Ground nutmeg

Melt butter in heavy large pot over medium heat. Add onion and garlic. Sauté until golden, about 10 minutes. Add pumpkin, broth, sugar, allspice and crushed red pepper. Bring to boil. Reduce heat. Cover and simmer until flavors blend, about 30 minutes. Puree soup with coconut milk in blender until smooth. Season to taste with salt and pepper. Sprinkle with nutmeg and serve.

Wednesday, November 19, 2003

Hang on Soupy! Soupy, hang on!

Last week, a miserable Foodgoat was knocked down and out by a vicious cold (he actually took a day off of work).

He needed: 1) lots of sleep (or at the very most, quality GameBoy time), 2) plenty of fluids (especially hot calamansi juice and 7-Up), and 3) a spicy, extra gingery soup full of antioxidants to clear the sinuses, boost the immune system, and warm the insides.

Gingered Carrot Soup
(modified from epicurious)

2 tablespoons olive oil
1 medium onion, minced
1/4 cup minced peeled fresh ginger
~5 cups chicken stock
~1.5 pounds sliced peeled carrots

splash of orange juice
~1/2 cup coconut milk
dash of ground cinnamon

Heat oil in heavy large saucepan over medium-high heat. Add onion and ginger and sauté until onion is translucent, about 5 minutes. Add stock, carrots, and some salt. Cover and simmer until carrots are tender, about 30 minutes.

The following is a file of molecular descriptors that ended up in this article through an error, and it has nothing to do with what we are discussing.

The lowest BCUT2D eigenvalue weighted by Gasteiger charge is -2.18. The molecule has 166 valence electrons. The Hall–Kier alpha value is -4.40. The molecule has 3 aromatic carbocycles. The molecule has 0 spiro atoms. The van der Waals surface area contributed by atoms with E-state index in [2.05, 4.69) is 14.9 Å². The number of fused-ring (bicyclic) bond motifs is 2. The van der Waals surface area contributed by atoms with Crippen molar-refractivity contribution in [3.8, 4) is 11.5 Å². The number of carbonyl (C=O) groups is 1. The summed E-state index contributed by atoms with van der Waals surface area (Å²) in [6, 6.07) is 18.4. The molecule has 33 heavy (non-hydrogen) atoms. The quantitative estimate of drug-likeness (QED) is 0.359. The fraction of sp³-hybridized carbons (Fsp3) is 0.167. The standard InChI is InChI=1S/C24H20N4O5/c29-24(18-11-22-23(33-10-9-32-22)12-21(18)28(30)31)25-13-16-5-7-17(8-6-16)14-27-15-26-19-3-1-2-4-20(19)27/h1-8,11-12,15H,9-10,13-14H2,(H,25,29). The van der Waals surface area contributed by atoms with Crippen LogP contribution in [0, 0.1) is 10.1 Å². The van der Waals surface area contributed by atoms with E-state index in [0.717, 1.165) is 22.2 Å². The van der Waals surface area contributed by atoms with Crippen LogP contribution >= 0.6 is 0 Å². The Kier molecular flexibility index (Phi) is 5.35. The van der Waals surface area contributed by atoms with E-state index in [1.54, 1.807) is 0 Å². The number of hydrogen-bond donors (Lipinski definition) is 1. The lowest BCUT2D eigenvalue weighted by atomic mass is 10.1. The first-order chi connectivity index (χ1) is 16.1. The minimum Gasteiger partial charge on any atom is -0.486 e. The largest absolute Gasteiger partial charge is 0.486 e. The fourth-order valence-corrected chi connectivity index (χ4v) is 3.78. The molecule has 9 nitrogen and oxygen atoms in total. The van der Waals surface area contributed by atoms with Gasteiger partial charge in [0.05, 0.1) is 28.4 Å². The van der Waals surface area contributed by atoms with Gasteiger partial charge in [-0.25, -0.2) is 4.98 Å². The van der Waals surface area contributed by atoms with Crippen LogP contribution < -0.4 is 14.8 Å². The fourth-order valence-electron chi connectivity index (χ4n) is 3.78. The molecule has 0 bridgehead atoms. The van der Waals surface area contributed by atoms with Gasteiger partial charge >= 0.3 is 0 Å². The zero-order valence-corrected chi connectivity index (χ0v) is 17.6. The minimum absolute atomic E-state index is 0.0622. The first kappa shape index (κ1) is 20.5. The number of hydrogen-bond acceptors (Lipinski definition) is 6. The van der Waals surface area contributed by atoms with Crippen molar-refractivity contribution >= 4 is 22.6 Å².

Puree mixture with orange juice, coconut milk, and cinnamon using a blender.

Tuesday, November 18, 2003

Souped up

Right now, I'm obsessed with soups. I'm also obsessed with A&E shows about serial killers and murders-for-hire. But indulging in soup doesn't make me start wondering if it really is just trash in all those plastic bags that the neighbors leave outside their door (My God, weren't there three roommates???).

With soups, measurements aren't so exact; more or less of one ingredient or another, or its absence altogether, can be accommodated. Timing is similarly forgiving: there's minimal possibility of burning or even overcooking. Soups use one pot and have few steps. They can be side dish or the main course. They make splendid leftovers and reheat like a dream. Soups use up vegetables that might otherwise grow wilted and sad in the refridgerator while the sour cream and bacon go marching by.

Cream of broccoli soup
From The Surreal Gourmet
~6-7 cups chicken stock
2 heads of broccoli
2 peeled carrots
4 stalks of celery
1 medium potato
4 tsp. dry oregano + 1 tsp dry thyme
~4 Tbsp butter (or olive oil)
1 cup of white wine
Salt & pepper

Chop up all the veggies into small pieces. In your biggest (and I hope it's big!) frying pan, melt the butter and saute the vegetables, herbs, and spices for about 15 minutes over medium high heat, adding more butter as needed.

Add wine, reduce to low, and simmer for about 5 minutes. Move them into a big pot, and add the stock. Cover, bring to a boil and let simmer for about 30 minutes.

Get out your handy and dandy immersion blender and puree to a thick, smooth consistency. If you use a regular blender, let it cool a bit first. Serve with a spoonful of heavy cream.

Monday, November 17, 2003

The Firmary Rocks!